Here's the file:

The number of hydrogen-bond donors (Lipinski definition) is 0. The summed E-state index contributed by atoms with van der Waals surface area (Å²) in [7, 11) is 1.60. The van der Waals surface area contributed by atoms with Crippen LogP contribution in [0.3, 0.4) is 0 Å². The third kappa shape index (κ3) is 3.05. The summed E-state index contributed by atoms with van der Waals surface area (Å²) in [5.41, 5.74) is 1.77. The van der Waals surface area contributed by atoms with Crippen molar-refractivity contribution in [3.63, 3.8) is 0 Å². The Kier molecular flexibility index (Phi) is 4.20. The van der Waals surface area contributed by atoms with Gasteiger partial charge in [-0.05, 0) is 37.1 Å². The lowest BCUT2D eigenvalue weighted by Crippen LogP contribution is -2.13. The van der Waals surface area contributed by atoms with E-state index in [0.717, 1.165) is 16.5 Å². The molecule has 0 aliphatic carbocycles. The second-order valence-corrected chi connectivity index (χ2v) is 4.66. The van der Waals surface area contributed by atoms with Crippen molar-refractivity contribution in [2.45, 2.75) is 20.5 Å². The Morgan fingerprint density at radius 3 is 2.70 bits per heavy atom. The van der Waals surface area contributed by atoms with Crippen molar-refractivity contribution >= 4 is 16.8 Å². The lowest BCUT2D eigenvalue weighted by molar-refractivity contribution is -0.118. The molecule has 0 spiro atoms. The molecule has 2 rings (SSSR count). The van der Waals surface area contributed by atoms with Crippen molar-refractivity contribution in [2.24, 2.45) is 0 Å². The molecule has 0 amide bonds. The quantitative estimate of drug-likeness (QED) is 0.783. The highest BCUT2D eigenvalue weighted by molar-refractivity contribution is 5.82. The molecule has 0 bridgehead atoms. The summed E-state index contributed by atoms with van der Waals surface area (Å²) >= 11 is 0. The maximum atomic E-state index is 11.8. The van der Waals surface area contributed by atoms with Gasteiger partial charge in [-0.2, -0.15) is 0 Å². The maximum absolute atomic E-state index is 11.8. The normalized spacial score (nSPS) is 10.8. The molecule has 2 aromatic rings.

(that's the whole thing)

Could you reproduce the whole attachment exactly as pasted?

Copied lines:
The number of hydrogen-bond donors (Lipinski definition) is 0. The summed E-state index contributed by atoms with van der Waals surface area (Å²) in [7, 11) is 1.60. The van der Waals surface area contributed by atoms with Crippen LogP contribution in [0.3, 0.4) is 0 Å². The third kappa shape index (κ3) is 3.05. The summed E-state index contributed by atoms with van der Waals surface area (Å²) in [5.41, 5.74) is 1.77. The van der Waals surface area contributed by atoms with Crippen molar-refractivity contribution in [3.63, 3.8) is 0 Å². The Kier molecular flexibility index (Phi) is 4.20. The van der Waals surface area contributed by atoms with Gasteiger partial charge in [-0.05, 0) is 37.1 Å². The lowest BCUT2D eigenvalue weighted by Crippen LogP contribution is -2.13. The van der Waals surface area contributed by atoms with E-state index in [0.717, 1.165) is 16.5 Å². The molecule has 0 aliphatic carbocycles. The second-order valence-corrected chi connectivity index (χ2v) is 4.66. The van der Waals surface area contributed by atoms with Crippen molar-refractivity contribution in [2.45, 2.75) is 20.5 Å². The Morgan fingerprint density at radius 3 is 2.70 bits per heavy atom. The van der Waals surface area contributed by atoms with Crippen molar-refractivity contribution >= 4 is 16.8 Å². The lowest BCUT2D eigenvalue weighted by molar-refractivity contribution is -0.118. The molecule has 0 spiro atoms. The molecule has 2 rings (SSSR count). The van der Waals surface area contributed by atoms with Crippen molar-refractivity contribution in [2.24, 2.45) is 0 Å². The molecule has 0 amide bonds. The quantitative estimate of drug-likeness (QED) is 0.783. The highest BCUT2D eigenvalue weighted by molar-refractivity contribution is 5.82. The molecule has 0 bridgehead atoms. The summed E-state index contributed by atoms with van der Waals surface area (Å²) >= 11 is 0. The maximum atomic E-state index is 11.8. The van der Waals surface area contributed by atoms with Gasteiger partial charge in [-0.2, -0.15) is 0 Å². The maximum absolute atomic E-state index is 11.8. The normalized spacial score (nSPS) is 10.8. The molecule has 2 aromatic rings.